Something as massive and popular as the Appalachian Trail is bound to have an interesting origin story and, as it turns out, this 2,190-mile trail certainly does. What started out as a somewhat simple idea has now grown into a monster of a thru-hike, with its trails seeing upwards of thousands annually.

Despite its name, the Appalachian Trail snakes its way through a majority of the East Coast, not just the Appalachian Mountains. The trail received its name due in part to the fact that it begins in Georgia before winding its way through Appalachia, before ending at the summit of Katahdin, Maine. So, how did this incredible trek become conjured into existence? As it turns out, with a lot of perseverance and vision for the future.


The Beginnings Of A... Rural Community?

Initially, the idea for the Appalachian Trail was nothing of what exists today. The man responsible for the brainchild went by the name of Benton MacKaye, who hadn't originally suggested a thru-hike. Rather, it was his idea to create what The Trek referred to as a 'utopian ideal' that would feature self-owning community camps. The idea was to set up these camps near the trail, and they would be entirely reliant on their own agricultural means of living. Eventually, the idea was to allow people to appreciate authentic mountain living while having the support of a like-minded community.

In time, MacKaye found those like-minded people who started out as the Appalachian Trail Conference but would eventually go on to become the Appalachian Trail Conservancy, known as the ATC. While the Appalachian Trail was only one part of the plan, this was the first step - the communities were planned to start after its creation. Unfortunately, the Appalachian Trail was an incredible feat in theory but proved tough to get off the ground - no pun intended. Well into the 1920s, the AT was still not completed and McKay found that the Southern states were struggling to make progress. In response, a man named Arthur Perkins, who was a retired judge, took over the completion of the trail. This also garnered attention from a man named Myron Avery, who was a lawyer in Washington. With these two now leading the charge, Avery became the head of the ATC over Perkins, while the team continued mapping out plans for the Southern states.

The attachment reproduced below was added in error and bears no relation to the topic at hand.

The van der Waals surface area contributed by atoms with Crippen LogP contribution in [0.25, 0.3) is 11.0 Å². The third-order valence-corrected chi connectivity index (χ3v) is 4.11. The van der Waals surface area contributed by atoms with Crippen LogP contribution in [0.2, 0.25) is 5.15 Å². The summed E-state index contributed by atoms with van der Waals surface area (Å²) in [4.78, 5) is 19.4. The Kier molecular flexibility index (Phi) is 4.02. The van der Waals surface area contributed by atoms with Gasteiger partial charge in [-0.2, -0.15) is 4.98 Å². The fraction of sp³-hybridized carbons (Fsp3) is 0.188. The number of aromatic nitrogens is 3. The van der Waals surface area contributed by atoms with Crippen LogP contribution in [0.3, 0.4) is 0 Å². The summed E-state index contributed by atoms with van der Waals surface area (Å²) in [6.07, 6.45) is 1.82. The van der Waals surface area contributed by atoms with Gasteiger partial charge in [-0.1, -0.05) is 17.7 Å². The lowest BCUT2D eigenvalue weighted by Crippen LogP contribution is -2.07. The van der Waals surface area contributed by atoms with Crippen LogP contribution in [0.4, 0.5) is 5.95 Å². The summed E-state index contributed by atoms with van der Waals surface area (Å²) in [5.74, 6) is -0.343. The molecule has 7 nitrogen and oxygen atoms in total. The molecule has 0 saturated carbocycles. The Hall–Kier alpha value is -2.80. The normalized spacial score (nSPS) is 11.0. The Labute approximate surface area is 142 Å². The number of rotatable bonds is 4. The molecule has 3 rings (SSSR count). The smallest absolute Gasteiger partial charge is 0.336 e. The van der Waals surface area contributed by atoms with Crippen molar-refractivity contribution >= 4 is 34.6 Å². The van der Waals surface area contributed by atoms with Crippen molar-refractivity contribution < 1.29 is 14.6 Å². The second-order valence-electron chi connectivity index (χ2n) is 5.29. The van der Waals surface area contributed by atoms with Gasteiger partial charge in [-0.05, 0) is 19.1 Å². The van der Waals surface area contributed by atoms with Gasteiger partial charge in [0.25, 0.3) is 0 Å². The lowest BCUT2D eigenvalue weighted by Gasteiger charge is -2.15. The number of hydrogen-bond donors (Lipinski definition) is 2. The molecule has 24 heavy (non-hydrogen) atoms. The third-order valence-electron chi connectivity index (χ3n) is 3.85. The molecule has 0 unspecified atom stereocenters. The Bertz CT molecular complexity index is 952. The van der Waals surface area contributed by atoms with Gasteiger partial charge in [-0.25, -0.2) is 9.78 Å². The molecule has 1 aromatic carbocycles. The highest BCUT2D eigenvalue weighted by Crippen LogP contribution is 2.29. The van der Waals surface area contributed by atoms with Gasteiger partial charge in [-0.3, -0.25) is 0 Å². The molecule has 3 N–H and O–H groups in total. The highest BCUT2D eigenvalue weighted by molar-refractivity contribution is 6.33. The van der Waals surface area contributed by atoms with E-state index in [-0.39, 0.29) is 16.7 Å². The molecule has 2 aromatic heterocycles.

As time went on, Avery and MacKaye began to butt heads, with MacKaye's more rustic, traditional vision of mountain trails falling short of Avery's more modern approach to mountain trail construction. By 1935, MacKaye backed off the AT project almost entirely, focusing on other things, while Avery continued with what was now his vision for the final result. By August of 1937, the trail was finally finished, spanning from its intended point of Georgia all the way to Maine, but that doesn't mean it was finished.

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Environmental Factors

It should be stated that during this time, the 1940s was seeing somewhat of an industrial revolution when it came to roads and transportation. The general public had a heightened interest in travel which meant that bridging the gaps between states was a priority, thus interfering with the simpler methods of travel - such as thru-hiking. The start of the Appalachian Trail's tougher years began with the hurricane of 1938.

Only a year after its initial trail completion, this hurricane not only devastated the East Coast but also damaged parts of the trail in the northeast. To add insult to injury, an extension of the Blue Ridge Parkway was built in the same year, making progress even more of a challenge. While 120 miles of the AT were now displaced, arguments over private land sectors soon began with - the final blow - World War II beginning, which halted progress for decades.

The Completion Of The AT, Finally

Those familiar with their AT history will likely know the name Earl Shaffer, who was the first thru-hiker to ever complete the Appalachian Trail from start to finish. This not-so-simple achievement seemed to reinvigorate the efforts to fully complete the trail in 1948. By 1951, the AT was officially declared to be open, and additional thru-hikers were permitted on the trail to complete the longest intentional hiking trail in American history.

Work continued through the decades and most recently, in 2014, the trail became part of federal lands after Lyndon B. Johnson signed the National Trails System Act back in 1968. After nearly a decade - 91 years, to be exact - the Appalachian Trail was finally recognized, and protected as federal land. Today, it continues to see thousands of thru-hikers each year who complete it over the course of four to six months.

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